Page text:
Click here for a larger version of this image.
(Source: Jeff Baumgartner/Light Reading)

Figure 4: Comcast's Denver headend is still home to legacy CMTSs (rows of Arris/CommScope E6000 chassis are shown here) that take up more space and power than the new vCMTS approach. These CMTSs are still being used to serve customers at locations that have yet to be linked to new DAA nodes. Click here for a larger version of this image. (Source: Jeff Baumgartner/Light Reading) Comcast's Denver headend is still home to legacy CMTSs (rows of Arris/CommScope E6000 chassis are shown here) that take up more space and power than the new vCMTS approach. These CMTSs are still being used to serve customers at locations that have yet to be linked to new DAA nodes.
Click here for a larger version of this image.
(Source: Jeff Baumgartner/Light Reading)

Figure 5: A view of the backside of racks of legacy CMTSs that require a massive amount of connections and cabling. Click here for a larger version of this image. (Source: Jeff Baumgartner/Light Reading) A view of the backside of racks of legacy CMTSs that require a massive amount of connections and cabling.
Click here for a larger version of this image.
(Source: Jeff Baumgartner/Light Reading)

More multi-gig markets

This week's launch in Denver tied into Comcast's plans to launch 2-Gig downstream speeds along with 5x to 10x faster upstream speeds (up to 200 Mbit/s) to 34 cities and towns before the end of the year. Similar upgrades are underway in markets such as Colorado Springs; Baltimore; Philadelphia; Hartford, Connecticut; Augusta, Georgia; Panama City Beach, Florida; Salt Lake City, Utah; and Washington, D.C.

"Our network upgrade is in full swing," Elad Nafshi, Comcast's EVP and chief network officer, said here during a briefing.

Comcast initially is limiting access to the new, faster upload speeds to customers who take xFi Complete, a package that sells for an additional $25 per month that includes Comcast's gateway, its advanced cyber security product, Wi-Fi controls and unlimited data.

DOCSIS 4.0 update

Those 2022 market upgrades are setting the stage for a move to DOCSIS 4.0 and the introduction of symmetrical multi-gigabit speeds. Comcast plans to introduce that capability in select markets in the second half of 2023 and to bring them to more than 50 million homes and businesses before the end of 2025.

Comcast announced earlier this week that it had completed its first "live" DOCSIS 4.0 trial in the Philadelphia area. It marked the first time Comcast delivered a DOCSIS 4.0-based service to a subscriber location, Nafshi said.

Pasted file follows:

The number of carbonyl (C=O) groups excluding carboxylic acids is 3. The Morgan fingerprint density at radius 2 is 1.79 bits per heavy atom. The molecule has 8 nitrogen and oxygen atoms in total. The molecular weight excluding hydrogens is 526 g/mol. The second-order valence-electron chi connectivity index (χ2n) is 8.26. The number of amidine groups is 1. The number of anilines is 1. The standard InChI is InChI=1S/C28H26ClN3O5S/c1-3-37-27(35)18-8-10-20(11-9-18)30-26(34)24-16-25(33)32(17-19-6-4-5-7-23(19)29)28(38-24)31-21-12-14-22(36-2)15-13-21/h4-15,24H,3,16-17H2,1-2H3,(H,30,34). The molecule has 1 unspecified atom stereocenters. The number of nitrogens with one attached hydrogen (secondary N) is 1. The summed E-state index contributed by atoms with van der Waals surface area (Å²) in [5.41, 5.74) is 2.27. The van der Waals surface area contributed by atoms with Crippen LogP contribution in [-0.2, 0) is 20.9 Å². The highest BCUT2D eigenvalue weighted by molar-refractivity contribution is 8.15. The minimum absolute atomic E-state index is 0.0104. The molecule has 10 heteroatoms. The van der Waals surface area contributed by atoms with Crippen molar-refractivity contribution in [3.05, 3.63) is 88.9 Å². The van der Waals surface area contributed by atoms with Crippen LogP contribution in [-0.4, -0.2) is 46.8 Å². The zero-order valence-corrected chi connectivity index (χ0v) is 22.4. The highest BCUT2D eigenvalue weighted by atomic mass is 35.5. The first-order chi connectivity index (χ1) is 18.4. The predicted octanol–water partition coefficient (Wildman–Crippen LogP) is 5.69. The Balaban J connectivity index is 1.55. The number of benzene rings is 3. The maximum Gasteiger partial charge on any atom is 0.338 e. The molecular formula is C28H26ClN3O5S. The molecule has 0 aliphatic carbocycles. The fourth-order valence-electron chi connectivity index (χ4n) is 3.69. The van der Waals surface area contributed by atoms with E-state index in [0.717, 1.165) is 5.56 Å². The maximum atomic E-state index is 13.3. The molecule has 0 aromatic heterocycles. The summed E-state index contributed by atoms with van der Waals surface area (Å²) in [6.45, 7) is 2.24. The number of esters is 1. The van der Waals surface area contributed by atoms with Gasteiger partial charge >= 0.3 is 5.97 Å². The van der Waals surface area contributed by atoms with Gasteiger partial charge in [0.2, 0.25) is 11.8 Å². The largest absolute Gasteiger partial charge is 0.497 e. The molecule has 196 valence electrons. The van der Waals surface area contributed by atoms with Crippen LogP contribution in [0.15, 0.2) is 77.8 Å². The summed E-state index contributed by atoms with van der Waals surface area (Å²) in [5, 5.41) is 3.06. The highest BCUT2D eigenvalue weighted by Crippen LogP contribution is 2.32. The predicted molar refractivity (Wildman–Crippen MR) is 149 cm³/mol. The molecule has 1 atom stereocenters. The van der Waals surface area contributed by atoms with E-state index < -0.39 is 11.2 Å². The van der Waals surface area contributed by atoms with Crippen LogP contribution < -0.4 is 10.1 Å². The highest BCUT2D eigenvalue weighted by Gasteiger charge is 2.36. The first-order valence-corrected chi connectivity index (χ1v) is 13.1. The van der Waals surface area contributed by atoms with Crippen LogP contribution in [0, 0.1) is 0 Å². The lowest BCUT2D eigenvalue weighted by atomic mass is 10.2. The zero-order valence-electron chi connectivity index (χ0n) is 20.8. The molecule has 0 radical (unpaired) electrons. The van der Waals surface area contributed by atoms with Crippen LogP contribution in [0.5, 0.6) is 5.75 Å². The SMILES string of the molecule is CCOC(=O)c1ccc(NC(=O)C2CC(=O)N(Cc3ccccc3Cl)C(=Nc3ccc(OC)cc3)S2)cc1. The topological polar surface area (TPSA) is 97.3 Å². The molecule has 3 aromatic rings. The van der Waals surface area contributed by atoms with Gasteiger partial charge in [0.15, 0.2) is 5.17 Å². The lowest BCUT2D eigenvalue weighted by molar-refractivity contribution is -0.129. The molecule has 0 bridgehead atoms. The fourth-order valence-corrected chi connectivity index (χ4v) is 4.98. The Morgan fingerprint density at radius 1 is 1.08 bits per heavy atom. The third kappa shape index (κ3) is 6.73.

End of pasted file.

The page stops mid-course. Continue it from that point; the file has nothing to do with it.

The trial connection, which delivered symmetrical speeds of 4 Gbit/s, ran off of Comcast's vCMTS outfitted with DOCSIS 4.0 code in tandem with DOCSIS 4.0-based remote PHY devices and modems, he said.

The Philadelphia trial used a "node+0" architecture, whereby fiber is pulled deep enough so there are no amplifiers required between the premises and the node. Comcast is also developing an FDX Amplifier that will enable the operator to deploy DOCSIS 4.0 to the vast majority of its HFC network, including portions of the plant that have multiple amplifiers (up to six, and potentially more) present between the home and the node.

Nafshi said the FDX Amplifier is still in development, but "there's lots more to come on that in 2023." CommScope, a key vendor partner on that project, showed a prototype FDX Amplifier in October at the SCTE Cable-Tec Expo in Philadelphia.

As Comcast looks ahead to D4.0/FDX deployments in 2023, Nafshi confirmed to Light Reading that the operator will base it on HFC networks built to 1GHz (the FDX specs support bandwidth up to 1.2GHz).

Nafshi said Comcast doesn't feel the need to upgrade capacity to 1.2GHz at this point. "Everything can fit under the 1-Gig umbrella," he said. However, he points out that taps being deployed today are capable of supporting 1.2GHz.

Comcast, he added, will be able to generate the speeds delivered at its D4.0 demo at CableLabs in April (8.5 Gbit/s downstream and 5 Gbit/s upstream) with the 1GHz configuration, and "roll this out broadly."

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— Jeff Baumgartner, Senior Editor, Light Reading

About the Author(s)

Jeff Baumgartner

Senior Editor, Light Reading

Jeff Baumgartner is a Senior Editor for Light Reading and is responsible for the day-to-day news coverage and analysis of the cable and video sectors. Follow him on X and LinkedIn.

Baumgartner also served as Site Editor for Light Reading Cable from 2007-2013. In between his two stints at Light Reading, he led tech coverage for Multichannel News and was a regular contributor to Broadcasting + Cable. Baumgartner was named to the 2018 class of the Cable TV Pioneers.